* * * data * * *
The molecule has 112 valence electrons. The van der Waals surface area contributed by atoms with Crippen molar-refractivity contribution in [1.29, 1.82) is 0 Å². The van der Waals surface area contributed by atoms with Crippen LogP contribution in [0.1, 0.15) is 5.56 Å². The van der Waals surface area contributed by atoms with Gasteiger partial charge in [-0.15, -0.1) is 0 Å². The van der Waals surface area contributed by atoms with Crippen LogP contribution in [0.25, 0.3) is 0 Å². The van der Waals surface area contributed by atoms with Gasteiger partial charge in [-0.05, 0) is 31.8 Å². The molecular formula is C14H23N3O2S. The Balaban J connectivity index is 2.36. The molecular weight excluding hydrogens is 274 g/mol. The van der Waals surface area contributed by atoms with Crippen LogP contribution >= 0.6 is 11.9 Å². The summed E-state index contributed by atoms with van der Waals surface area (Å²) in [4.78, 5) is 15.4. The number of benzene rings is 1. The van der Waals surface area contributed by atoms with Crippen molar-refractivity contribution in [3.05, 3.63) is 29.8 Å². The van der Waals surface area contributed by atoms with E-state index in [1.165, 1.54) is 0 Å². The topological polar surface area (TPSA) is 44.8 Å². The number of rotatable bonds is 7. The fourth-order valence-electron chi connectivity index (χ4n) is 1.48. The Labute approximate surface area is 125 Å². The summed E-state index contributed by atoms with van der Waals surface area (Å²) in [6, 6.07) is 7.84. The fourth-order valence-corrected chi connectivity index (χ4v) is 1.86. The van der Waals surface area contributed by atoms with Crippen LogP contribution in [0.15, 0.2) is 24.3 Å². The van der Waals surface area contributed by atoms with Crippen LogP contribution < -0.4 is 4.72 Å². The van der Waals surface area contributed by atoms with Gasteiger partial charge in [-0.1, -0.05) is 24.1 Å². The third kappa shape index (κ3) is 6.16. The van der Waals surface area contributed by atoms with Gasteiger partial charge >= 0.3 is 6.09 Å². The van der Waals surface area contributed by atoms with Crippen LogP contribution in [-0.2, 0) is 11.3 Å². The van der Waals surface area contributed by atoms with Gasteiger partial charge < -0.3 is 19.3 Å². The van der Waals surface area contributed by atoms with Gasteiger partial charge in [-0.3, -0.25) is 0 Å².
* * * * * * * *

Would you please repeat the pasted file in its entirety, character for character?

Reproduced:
The molecule has 112 valence electrons. The van der Waals surface area contributed by atoms with Crippen molar-refractivity contribution in [1.29, 1.82) is 0 Å². The van der Waals surface area contributed by atoms with Crippen LogP contribution in [0.1, 0.15) is 5.56 Å². The van der Waals surface area contributed by atoms with Gasteiger partial charge in [-0.15, -0.1) is 0 Å². The van der Waals surface area contributed by atoms with Crippen LogP contribution in [0.25, 0.3) is 0 Å². The van der Waals surface area contributed by atoms with Gasteiger partial charge in [-0.05, 0) is 31.8 Å². The molecular formula is C14H23N3O2S. The Balaban J connectivity index is 2.36. The molecular weight excluding hydrogens is 274 g/mol. The van der Waals surface area contributed by atoms with Crippen LogP contribution >= 0.6 is 11.9 Å². The summed E-state index contributed by atoms with van der Waals surface area (Å²) in [4.78, 5) is 15.4. The number of benzene rings is 1. The van der Waals surface area contributed by atoms with Crippen molar-refractivity contribution in [3.05, 3.63) is 29.8 Å². The van der Waals surface area contributed by atoms with E-state index in [1.165, 1.54) is 0 Å². The topological polar surface area (TPSA) is 44.8 Å². The number of rotatable bonds is 7. The fourth-order valence-electron chi connectivity index (χ4n) is 1.48. The Labute approximate surface area is 125 Å². The summed E-state index contributed by atoms with van der Waals surface area (Å²) in [6, 6.07) is 7.84. The fourth-order valence-corrected chi connectivity index (χ4v) is 1.86. The van der Waals surface area contributed by atoms with Crippen LogP contribution in [0.15, 0.2) is 24.3 Å². The van der Waals surface area contributed by atoms with Crippen LogP contribution < -0.4 is 4.72 Å². The van der Waals surface area contributed by atoms with Gasteiger partial charge in [-0.1, -0.05) is 24.1 Å². The third kappa shape index (κ3) is 6.16. The van der Waals surface area contributed by atoms with Gasteiger partial charge >= 0.3 is 6.09 Å². The van der Waals surface area contributed by atoms with Crippen LogP contribution in [-0.2, 0) is 11.3 Å². The van der Waals surface area contributed by atoms with Gasteiger partial charge < -0.3 is 19.3 Å². The van der Waals surface area contributed by atoms with Gasteiger partial charge in [-0.3, -0.25) is 0 Å².